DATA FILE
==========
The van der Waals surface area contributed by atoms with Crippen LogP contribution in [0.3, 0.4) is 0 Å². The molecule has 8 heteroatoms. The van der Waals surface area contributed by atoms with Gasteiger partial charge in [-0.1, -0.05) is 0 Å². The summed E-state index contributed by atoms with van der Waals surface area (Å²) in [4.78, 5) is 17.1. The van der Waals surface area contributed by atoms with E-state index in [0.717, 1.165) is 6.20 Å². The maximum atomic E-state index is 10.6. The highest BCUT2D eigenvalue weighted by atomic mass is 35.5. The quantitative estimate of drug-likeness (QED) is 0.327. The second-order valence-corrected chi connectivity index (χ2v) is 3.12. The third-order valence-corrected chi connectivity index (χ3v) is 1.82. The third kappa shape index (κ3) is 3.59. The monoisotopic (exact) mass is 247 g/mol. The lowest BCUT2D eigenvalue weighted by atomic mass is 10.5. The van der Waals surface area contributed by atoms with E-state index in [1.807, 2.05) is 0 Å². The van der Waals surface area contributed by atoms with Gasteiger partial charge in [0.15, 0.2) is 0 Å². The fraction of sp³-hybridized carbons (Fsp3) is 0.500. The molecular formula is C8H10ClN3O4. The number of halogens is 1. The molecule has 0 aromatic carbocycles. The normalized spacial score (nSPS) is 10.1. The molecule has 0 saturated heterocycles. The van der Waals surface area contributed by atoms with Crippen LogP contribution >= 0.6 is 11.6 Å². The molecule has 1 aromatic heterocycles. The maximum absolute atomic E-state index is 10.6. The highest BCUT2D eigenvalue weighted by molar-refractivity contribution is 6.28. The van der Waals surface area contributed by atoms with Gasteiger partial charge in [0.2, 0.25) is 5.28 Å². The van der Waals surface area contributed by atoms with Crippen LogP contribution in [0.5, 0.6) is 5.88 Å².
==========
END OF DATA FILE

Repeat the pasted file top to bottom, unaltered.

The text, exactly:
The van der Waals surface area contributed by atoms with Crippen LogP contribution in [0.3, 0.4) is 0 Å². The molecule has 8 heteroatoms. The van der Waals surface area contributed by atoms with Gasteiger partial charge in [-0.1, -0.05) is 0 Å². The summed E-state index contributed by atoms with van der Waals surface area (Å²) in [4.78, 5) is 17.1. The van der Waals surface area contributed by atoms with E-state index in [0.717, 1.165) is 6.20 Å². The maximum atomic E-state index is 10.6. The highest BCUT2D eigenvalue weighted by atomic mass is 35.5. The quantitative estimate of drug-likeness (QED) is 0.327. The second-order valence-corrected chi connectivity index (χ2v) is 3.12. The third-order valence-corrected chi connectivity index (χ3v) is 1.82. The third kappa shape index (κ3) is 3.59. The monoisotopic (exact) mass is 247 g/mol. The lowest BCUT2D eigenvalue weighted by atomic mass is 10.5. The van der Waals surface area contributed by atoms with E-state index in [1.807, 2.05) is 0 Å². The van der Waals surface area contributed by atoms with Gasteiger partial charge in [0.15, 0.2) is 0 Å². The fraction of sp³-hybridized carbons (Fsp3) is 0.500. The molecular formula is C8H10ClN3O4. The number of halogens is 1. The molecule has 0 aromatic carbocycles. The normalized spacial score (nSPS) is 10.1. The molecule has 0 saturated heterocycles. The van der Waals surface area contributed by atoms with Crippen LogP contribution >= 0.6 is 11.6 Å². The molecule has 1 aromatic heterocycles. The maximum absolute atomic E-state index is 10.6. The highest BCUT2D eigenvalue weighted by molar-refractivity contribution is 6.28. The van der Waals surface area contributed by atoms with Gasteiger partial charge in [0.2, 0.25) is 5.28 Å². The van der Waals surface area contributed by atoms with Crippen LogP contribution in [0.5, 0.6) is 5.88 Å².